Galwyn, the son of a bankrupt and dishonored aristocrat, has always had an ear for languages. So when Lord Artos—later known as King Arthur—needs an interpreter to help him buy large horses to breed a troop strong enough to carry armed warriors against the Saxon invaders, Galwyn gets a chance to redeem his father’s honor and make a name for himself.
Includes an author’s note..
|Publisher:||Turtleback Books: A Division of Sanval|
|Product dimensions:||3.94(w) x 7.22(h) x 0.82(d)|
|Age Range:||12 - 17 Years|
About the Author
ANNE McCAFFREY is one of the most popular fantasy authors writing today, and she is the first woman to have won both the Hugo and the Nebula Awards. Her many bestselling novels in the Dragonriders of Pern series include three for young readers, two of which were chosen as ALA Best Books for Young Adults. Born in Boston, Anne McCaffrey now lives in Ireland. www.annemccaffrey.net
Read an Excerpt
“Galwyn’s feeding the fishes again,” the mate called as I emptied the odorous bucket overboard. I ignored him, rinsing the bucket in the strong waves that were following us from Isca Dumnorium.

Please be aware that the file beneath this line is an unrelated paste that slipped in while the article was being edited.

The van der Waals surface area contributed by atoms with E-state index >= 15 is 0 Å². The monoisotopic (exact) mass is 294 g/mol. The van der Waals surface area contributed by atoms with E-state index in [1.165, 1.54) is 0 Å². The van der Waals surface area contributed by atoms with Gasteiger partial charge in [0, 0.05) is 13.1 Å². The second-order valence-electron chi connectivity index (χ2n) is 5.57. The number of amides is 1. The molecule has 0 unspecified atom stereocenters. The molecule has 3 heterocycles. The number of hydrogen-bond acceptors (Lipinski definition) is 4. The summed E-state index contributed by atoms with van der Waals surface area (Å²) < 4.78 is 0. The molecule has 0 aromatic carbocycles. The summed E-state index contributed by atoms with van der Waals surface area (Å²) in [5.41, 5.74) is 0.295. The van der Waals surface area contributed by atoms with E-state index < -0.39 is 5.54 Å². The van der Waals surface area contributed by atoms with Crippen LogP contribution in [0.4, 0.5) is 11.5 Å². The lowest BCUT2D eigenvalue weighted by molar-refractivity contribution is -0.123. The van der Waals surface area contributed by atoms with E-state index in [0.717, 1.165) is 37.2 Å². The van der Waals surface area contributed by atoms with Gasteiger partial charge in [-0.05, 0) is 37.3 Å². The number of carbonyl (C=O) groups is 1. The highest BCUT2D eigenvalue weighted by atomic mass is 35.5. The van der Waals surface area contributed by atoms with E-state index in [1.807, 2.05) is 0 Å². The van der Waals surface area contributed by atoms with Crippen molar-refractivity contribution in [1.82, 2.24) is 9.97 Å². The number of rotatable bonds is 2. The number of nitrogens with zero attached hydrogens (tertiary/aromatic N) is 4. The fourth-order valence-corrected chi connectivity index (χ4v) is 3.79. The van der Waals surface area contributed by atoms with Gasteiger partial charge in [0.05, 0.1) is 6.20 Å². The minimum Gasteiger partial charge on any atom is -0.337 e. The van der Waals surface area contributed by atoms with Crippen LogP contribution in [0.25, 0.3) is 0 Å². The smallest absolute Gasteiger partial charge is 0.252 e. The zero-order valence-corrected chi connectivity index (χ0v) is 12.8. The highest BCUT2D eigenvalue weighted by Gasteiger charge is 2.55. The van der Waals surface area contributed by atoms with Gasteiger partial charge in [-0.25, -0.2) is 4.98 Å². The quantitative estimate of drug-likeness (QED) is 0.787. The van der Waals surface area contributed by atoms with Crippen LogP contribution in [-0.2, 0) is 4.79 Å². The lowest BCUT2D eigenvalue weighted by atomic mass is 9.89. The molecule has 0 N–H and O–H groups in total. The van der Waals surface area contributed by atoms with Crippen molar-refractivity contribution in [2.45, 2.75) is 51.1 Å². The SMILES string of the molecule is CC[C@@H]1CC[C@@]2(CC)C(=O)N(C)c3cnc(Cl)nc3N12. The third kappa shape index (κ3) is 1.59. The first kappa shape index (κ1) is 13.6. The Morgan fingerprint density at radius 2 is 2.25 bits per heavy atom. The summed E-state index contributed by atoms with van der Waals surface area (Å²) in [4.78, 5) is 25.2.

By now, I was some used to crossing the Narrow Sea, but to have to tend to six grown men who were not, made me as ill as they. And made me, once again, the butt of jokes for my uncle’s crew. It had taken me a while to learn not to rise to the mate’s lures; he’d leave off his taunts sooner. “Have ye no sea blood in ye at all? Ye’re no use in the rigging, little use on deck, and ye can’t even keep b’low decks clean.”
I was hauling the bucket up, had it nearly to the rail, when a particularly hungry wave caught and filled it. The line pulled burningly through my hands. I barely managed to belay it on a pin and thus not lose it entirely. The mate roared with laughter at my unhandiness, encouraging the other men of his watch to join him.
“Galwyn, I’d want proof that y’are indeed Gralior’s nephew if I’d one like ye on any ship of mine.”
The bucket forgotten, I whirled on him for that insult to my mother.
“Ah, lad, we’ve sore need of the bucket below,” said a deep voice in my ear. A hand caught my shoulder with a powerful shake to gain my attention and curb my intent. “Such taunts are the currency of the petty,” our noble passenger continued for my ear alone. “Treat them with the contempt they deserve.” Then he went on in a tone meant to carry, “I tried the salted beef as you suggested, and it has succeeded in settling my belly. For which I’m obliged to you. I’ll have another plate for my Companions.”